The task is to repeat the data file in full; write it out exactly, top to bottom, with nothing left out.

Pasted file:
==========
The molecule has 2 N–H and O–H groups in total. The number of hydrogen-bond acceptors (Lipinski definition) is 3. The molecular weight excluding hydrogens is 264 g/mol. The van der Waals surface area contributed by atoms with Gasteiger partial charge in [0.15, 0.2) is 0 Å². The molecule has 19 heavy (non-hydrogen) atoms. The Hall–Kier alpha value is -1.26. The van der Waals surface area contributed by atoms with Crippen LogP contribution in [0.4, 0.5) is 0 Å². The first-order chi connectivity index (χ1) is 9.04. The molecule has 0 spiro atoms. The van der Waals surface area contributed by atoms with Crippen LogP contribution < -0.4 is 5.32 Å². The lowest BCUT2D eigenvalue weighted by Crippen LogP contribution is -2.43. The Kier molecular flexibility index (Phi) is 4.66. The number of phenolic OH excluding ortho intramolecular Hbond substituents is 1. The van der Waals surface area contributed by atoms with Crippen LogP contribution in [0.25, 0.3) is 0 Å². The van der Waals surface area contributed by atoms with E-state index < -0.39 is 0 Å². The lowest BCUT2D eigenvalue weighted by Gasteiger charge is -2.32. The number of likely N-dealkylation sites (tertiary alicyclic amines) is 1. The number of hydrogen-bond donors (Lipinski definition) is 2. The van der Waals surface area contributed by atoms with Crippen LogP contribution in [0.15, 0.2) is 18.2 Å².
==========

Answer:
The molecule has 2 N–H and O–H groups in total. The number of hydrogen-bond acceptors (Lipinski definition) is 3. The molecular weight excluding hydrogens is 264 g/mol. The van der Waals surface area contributed by atoms with Gasteiger partial charge in [0.15, 0.2) is 0 Å². The molecule has 19 heavy (non-hydrogen) atoms. The Hall–Kier alpha value is -1.26. The van der Waals surface area contributed by atoms with Crippen LogP contribution in [0.4, 0.5) is 0 Å². The first-order chi connectivity index (χ1) is 9.04. The molecule has 0 spiro atoms. The van der Waals surface area contributed by atoms with Crippen LogP contribution < -0.4 is 5.32 Å². The lowest BCUT2D eigenvalue weighted by Crippen LogP contribution is -2.43. The Kier molecular flexibility index (Phi) is 4.66. The number of phenolic OH excluding ortho intramolecular Hbond substituents is 1. The van der Waals surface area contributed by atoms with Crippen LogP contribution in [0.25, 0.3) is 0 Å². The van der Waals surface area contributed by atoms with E-state index < -0.39 is 0 Å². The lowest BCUT2D eigenvalue weighted by Gasteiger charge is -2.32. The number of likely N-dealkylation sites (tertiary alicyclic amines) is 1. The number of hydrogen-bond donors (Lipinski definition) is 2. The van der Waals surface area contributed by atoms with Crippen LogP contribution in [0.15, 0.2) is 18.2 Å².